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First Published in , Shreveport, LA, May 23, 1997.

(For readers not familiar with Shreveport, Line Ave. is a major thoroughfare; much of the traffic on it has since moved to an interstate highway.)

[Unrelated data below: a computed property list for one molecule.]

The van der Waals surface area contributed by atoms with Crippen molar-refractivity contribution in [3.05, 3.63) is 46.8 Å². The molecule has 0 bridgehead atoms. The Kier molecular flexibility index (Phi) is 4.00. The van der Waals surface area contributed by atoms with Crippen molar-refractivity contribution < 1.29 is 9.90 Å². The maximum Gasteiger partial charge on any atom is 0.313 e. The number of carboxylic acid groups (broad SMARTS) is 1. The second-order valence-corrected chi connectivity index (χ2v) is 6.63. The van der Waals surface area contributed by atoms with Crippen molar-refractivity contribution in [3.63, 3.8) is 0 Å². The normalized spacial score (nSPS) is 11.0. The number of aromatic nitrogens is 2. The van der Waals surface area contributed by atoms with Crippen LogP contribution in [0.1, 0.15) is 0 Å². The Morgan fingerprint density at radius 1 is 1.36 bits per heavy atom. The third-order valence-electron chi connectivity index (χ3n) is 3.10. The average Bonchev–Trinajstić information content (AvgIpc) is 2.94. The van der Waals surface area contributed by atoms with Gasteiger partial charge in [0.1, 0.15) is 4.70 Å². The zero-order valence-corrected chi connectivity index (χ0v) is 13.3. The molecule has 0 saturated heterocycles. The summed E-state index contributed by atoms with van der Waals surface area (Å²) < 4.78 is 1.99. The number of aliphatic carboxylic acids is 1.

It took me a while to realize that I missed it: Driving to work on Line Ave. in the morning after dropping my kids off at school. Now, I-49 gives me another, faster route and my kids are basically grown (does that ever really happen?). [No longer am I required to] do my early morning up and down Line routine that had been a part of my daily life for more than 15 years. I could go into the traffic jams, the construction of the bridge at Betty Virginia Park, the wait on students at Byrd crossing the street (grabbing a last drag on a cigarette), the countless lane changes to pass a slower car, the cop at South Highlands Elementary, and so forth, but what I miss is the flirting on Line. Maybe you were too busy or whatever and don't know what I'm talking about, but the rest of you do, don't you? Think back for a second. How was it done? Like many social activities, flirting on Line had certain rules. First, all flirting was done on the way to work because we have more of a routine then and, besides, who has time after work? Second, most exchanges took place at traffic lights. Second, it had to be accidental. Like anything else, actions with a goal can sometimes be self defeating. You had to be like, you know, friendly...genuinely friendly. And, finally, you had to know when to say goodbye. Flirting on Line usually didn't just happen anywhere. You had to drive a few blocks from home before your brain and senses woke up and you couldn't yet have gotten too close to work where your mind would become focused on earning a living. But somewhere in between was the "flirt zone." The Times really Since we live and work in different places, this zone was not the same for us all. In fact, Line Ave. could be looked at as a series of invisible, overlapping flirt zones. Flirting took place with the same person over time or it happened with different people, depending in large part upon whether or not you kept to the same schedule. I never knew their names and I'm glad they never knew mine or they would have quit looking over every couple of mornings a month and smiling ‘cause they would have known what a jerk I can be at times. But, that's the beauty of flirting: You don't have to know the real person. You get to pass small looks and waves of the hand back and forth. You can enjoy five minutes fantasies without having to deal with a budget, dirty dishes, or irritating habits. By the way, ladies, some of you were absolutely great at either keeping your ring hand off the steering wheel or at putting it on at strategic times, depending upon the message you wanted to send (or what I thought you wanted to send). Many mornings were punctuated by a few brief moments of, well, to put it plainly, fun. It was fun to flirt on Line. I have to admit it, those times when I was busy and my mind was occupied by mundane matters, it was very flattering to turn my head for traffic and find the woman next to me was already looking over and smiling. And when I pulled up for a light, it was very, very enjoyable to glance across, catch the eye of the other driver, exchange smiles and thoughts, and continue on. I remember quick hellos over steaming coffee cups, women turning to talk to a passenger and then looking past them to me. I remember being snubbed. I remember blondes with bows in the back of their hair and brunettes with baseball caps and pony tails. And who says mothers can't do it all? Moms taking the kids to school have time to flirt, too. I guess that maybe, most of all, I miss the brief islands of instant intimate (but safe) contact that happened rarely but did much to alleviate the inconvenience of that commute. I shall miss Love on Line. Mike Sledge

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